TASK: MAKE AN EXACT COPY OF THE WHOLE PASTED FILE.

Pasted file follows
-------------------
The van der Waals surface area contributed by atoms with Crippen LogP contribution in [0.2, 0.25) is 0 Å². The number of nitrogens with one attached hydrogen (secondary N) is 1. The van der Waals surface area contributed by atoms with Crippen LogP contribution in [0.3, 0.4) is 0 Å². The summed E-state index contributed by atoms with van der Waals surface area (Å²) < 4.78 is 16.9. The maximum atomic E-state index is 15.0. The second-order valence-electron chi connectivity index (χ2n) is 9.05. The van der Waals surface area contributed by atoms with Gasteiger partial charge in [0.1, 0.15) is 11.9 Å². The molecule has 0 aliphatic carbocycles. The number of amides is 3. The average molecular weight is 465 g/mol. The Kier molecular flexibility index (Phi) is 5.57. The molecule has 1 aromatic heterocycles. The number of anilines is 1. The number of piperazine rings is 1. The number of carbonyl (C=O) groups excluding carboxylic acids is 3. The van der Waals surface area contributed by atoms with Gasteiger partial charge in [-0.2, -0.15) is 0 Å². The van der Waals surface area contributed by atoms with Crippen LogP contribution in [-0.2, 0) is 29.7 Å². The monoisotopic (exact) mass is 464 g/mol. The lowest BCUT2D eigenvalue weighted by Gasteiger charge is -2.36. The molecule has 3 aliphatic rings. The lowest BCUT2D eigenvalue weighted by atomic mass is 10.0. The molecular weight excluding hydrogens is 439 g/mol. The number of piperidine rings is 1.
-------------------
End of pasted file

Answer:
The van der Waals surface area contributed by atoms with Crippen LogP contribution in [0.2, 0.25) is 0 Å². The number of nitrogens with one attached hydrogen (secondary N) is 1. The van der Waals surface area contributed by atoms with Crippen LogP contribution in [0.3, 0.4) is 0 Å². The summed E-state index contributed by atoms with van der Waals surface area (Å²) < 4.78 is 16.9. The maximum atomic E-state index is 15.0. The second-order valence-electron chi connectivity index (χ2n) is 9.05. The van der Waals surface area contributed by atoms with Gasteiger partial charge in [0.1, 0.15) is 11.9 Å². The molecule has 0 aliphatic carbocycles. The number of amides is 3. The average molecular weight is 465 g/mol. The Kier molecular flexibility index (Phi) is 5.57. The molecule has 1 aromatic heterocycles. The number of anilines is 1. The number of piperazine rings is 1. The number of carbonyl (C=O) groups excluding carboxylic acids is 3. The van der Waals surface area contributed by atoms with Gasteiger partial charge in [-0.2, -0.15) is 0 Å². The van der Waals surface area contributed by atoms with Crippen LogP contribution in [-0.2, 0) is 29.7 Å². The monoisotopic (exact) mass is 464 g/mol. The lowest BCUT2D eigenvalue weighted by Gasteiger charge is -2.36. The molecule has 3 aliphatic rings. The lowest BCUT2D eigenvalue weighted by atomic mass is 10.0. The molecular weight excluding hydrogens is 439 g/mol. The number of piperidine rings is 1.